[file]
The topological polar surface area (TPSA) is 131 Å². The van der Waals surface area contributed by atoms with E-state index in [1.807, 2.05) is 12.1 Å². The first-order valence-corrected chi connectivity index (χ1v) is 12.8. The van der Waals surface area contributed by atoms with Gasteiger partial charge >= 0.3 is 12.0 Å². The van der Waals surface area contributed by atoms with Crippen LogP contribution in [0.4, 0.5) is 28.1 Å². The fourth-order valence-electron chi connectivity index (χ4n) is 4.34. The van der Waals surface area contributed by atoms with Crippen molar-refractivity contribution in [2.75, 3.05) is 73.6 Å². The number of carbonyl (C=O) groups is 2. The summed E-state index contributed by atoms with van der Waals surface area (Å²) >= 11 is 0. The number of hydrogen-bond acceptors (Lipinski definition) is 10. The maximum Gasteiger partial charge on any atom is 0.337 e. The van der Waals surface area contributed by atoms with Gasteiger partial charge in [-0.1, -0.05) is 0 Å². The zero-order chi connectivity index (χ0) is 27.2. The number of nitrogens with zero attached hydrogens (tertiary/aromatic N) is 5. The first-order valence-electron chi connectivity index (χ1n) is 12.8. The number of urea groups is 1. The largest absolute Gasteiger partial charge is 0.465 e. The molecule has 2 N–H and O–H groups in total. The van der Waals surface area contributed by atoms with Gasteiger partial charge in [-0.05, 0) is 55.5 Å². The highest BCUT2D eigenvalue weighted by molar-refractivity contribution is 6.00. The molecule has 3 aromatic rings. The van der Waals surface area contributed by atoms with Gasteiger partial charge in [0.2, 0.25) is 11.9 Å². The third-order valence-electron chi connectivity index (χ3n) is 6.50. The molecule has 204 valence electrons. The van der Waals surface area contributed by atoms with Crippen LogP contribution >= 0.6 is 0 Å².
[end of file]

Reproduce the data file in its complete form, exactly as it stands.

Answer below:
The topological polar surface area (TPSA) is 131 Å². The van der Waals surface area contributed by atoms with E-state index in [1.807, 2.05) is 12.1 Å². The first-order valence-corrected chi connectivity index (χ1v) is 12.8. The van der Waals surface area contributed by atoms with Gasteiger partial charge >= 0.3 is 12.0 Å². The van der Waals surface area contributed by atoms with Crippen LogP contribution in [0.4, 0.5) is 28.1 Å². The fourth-order valence-electron chi connectivity index (χ4n) is 4.34. The van der Waals surface area contributed by atoms with Crippen molar-refractivity contribution in [2.75, 3.05) is 73.6 Å². The number of carbonyl (C=O) groups is 2. The summed E-state index contributed by atoms with van der Waals surface area (Å²) >= 11 is 0. The number of hydrogen-bond acceptors (Lipinski definition) is 10. The maximum Gasteiger partial charge on any atom is 0.337 e. The van der Waals surface area contributed by atoms with Gasteiger partial charge in [-0.1, -0.05) is 0 Å². The zero-order chi connectivity index (χ0) is 27.2. The number of nitrogens with zero attached hydrogens (tertiary/aromatic N) is 5. The first-order valence-electron chi connectivity index (χ1n) is 12.8. The number of urea groups is 1. The largest absolute Gasteiger partial charge is 0.465 e. The molecule has 2 N–H and O–H groups in total. The van der Waals surface area contributed by atoms with Gasteiger partial charge in [-0.05, 0) is 55.5 Å². The highest BCUT2D eigenvalue weighted by molar-refractivity contribution is 6.00. The molecule has 3 aromatic rings. The van der Waals surface area contributed by atoms with Gasteiger partial charge in [0.2, 0.25) is 11.9 Å². The third-order valence-electron chi connectivity index (χ3n) is 6.50. The molecule has 204 valence electrons. The van der Waals surface area contributed by atoms with Crippen LogP contribution >= 0.6 is 0 Å².